Leftist Gabriel Boric won a landslide to become Chile’s president and backs reform to improve water rights and access for communities like Petorca
In the drought-hit town of Petorca, the result of yesterday’s Chilean presidential election has raised residents’ hopes that they can reclaim their dwindling water supplies from avocado farmers.
Thirty-five year old leftist Gabriel Boric defeated the far-right’s Jose Antonio Kast, sparking “relief” and renewed “hope” from climate campaigners and Chileans who lack access to drinking water.
Maisa Rojas, a climate scientist who advised the last government before resigning to campaign for Boric, said she was “very pleased and very relieved as well”.
Environmental lawyer Patsy Contardo said her reaction was “hope”. She added: “Boric represents the start of a new era after four years of darkness, human rights violations and impunity.”
Morakot maroonedSurvivors of a Typhoon in Taiwan long for their families to return home
Nationwide, Boric won 56% of the vote to Kast’s 44%. In Petorca, which has become er child for the nation’s climate change driven, 10 year mega-drought, he gained 73% of the vote – one of his strongest showings in the country.
In a televised election debate, Boric said he would consider taking Petorca’s water away from avocado growers and giving it to people. “When we see a ‘blocking’ of water , for example, what is happening in Petorca, where avocado monocultures are preventing water from getting to the schools, it is something that we will have to ‘unblock’”, he said in Spanish.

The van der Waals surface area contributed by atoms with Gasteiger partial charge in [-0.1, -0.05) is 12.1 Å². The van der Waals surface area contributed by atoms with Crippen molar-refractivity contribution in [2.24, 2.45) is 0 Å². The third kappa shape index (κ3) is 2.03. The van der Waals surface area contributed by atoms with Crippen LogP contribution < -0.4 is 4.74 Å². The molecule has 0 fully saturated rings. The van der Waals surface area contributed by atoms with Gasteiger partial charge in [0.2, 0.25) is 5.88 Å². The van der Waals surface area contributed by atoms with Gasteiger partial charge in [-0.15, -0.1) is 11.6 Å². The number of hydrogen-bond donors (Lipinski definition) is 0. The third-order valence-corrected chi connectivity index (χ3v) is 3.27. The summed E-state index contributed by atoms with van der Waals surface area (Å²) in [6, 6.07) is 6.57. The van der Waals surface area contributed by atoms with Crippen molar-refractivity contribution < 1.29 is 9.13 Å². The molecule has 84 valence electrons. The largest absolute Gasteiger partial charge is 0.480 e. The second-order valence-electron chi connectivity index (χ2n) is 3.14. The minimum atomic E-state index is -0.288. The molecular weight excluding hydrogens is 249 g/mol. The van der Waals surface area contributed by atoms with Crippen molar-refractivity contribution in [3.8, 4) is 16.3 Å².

Barbara Astudillo Delgado, an ecofeminist activist from Petorca, said it was “imperative” that he prioritised water for human consumption. She told Climate Home News: “We live in times where life is at risk, schools and health centres have been closed for not having access to drinking water, food production is scarce and agribusiness has only favoured a few while generating water poverty.”
A convention is currently drafting a new constitution of Chile. Delegates suggested adding a human rights to water. Boric’s presidency would financially and logistically support the convention, while Kast had opposed drawing up a new constitution.
Boric has pledged to establish water basin councils where water-using groups like agriculture, mining, and local communities can have a discussion about water access.
Sebastian Pinera, the centre-right billionaire and former Chilean government, had made climate change a central political issue and offered to host the Cop25 Climate Talks in Santiago. However, protests were sparked by an increase in the cost of public transport and the talks were moved to Spain.
Amnesty International accused China of violating human rights in its response to protests. They cited thousands of complaints of police brutality, and hundreds of eye injuries due to tear gas.
On climate, Pinera set a net zero by 2050 target, a coal exit plan and sought to establish a green hydrogen industry powered by the country’s abundant sun and wind.
Rojas stated that she expected Boric would continue and accelerate climate work. In April 2020, the government published an updated national climate plan and a long-term strategy. Boric’s government will seek to enshrine the targets in a climate law.
Kast, who Rojas compared to Brazil’s Jair Bolsonaro and the US’s Donald Trump, questioned in 2019 whether humans had caused climate change. He sought to win centrist voters by accepting that climate change was caused by humans and calling for action, but he did not provide any detailed policies.
Kast’s solution to water scarcity was to build desalination plants which turn salt water into drinking water. These plants require a lot energy and can be harmful to aquatic ecosystems because waste salt is released into the rivers and seas. Rojas stated that they might be necessary, but not the only solution.
Source: Climate Change News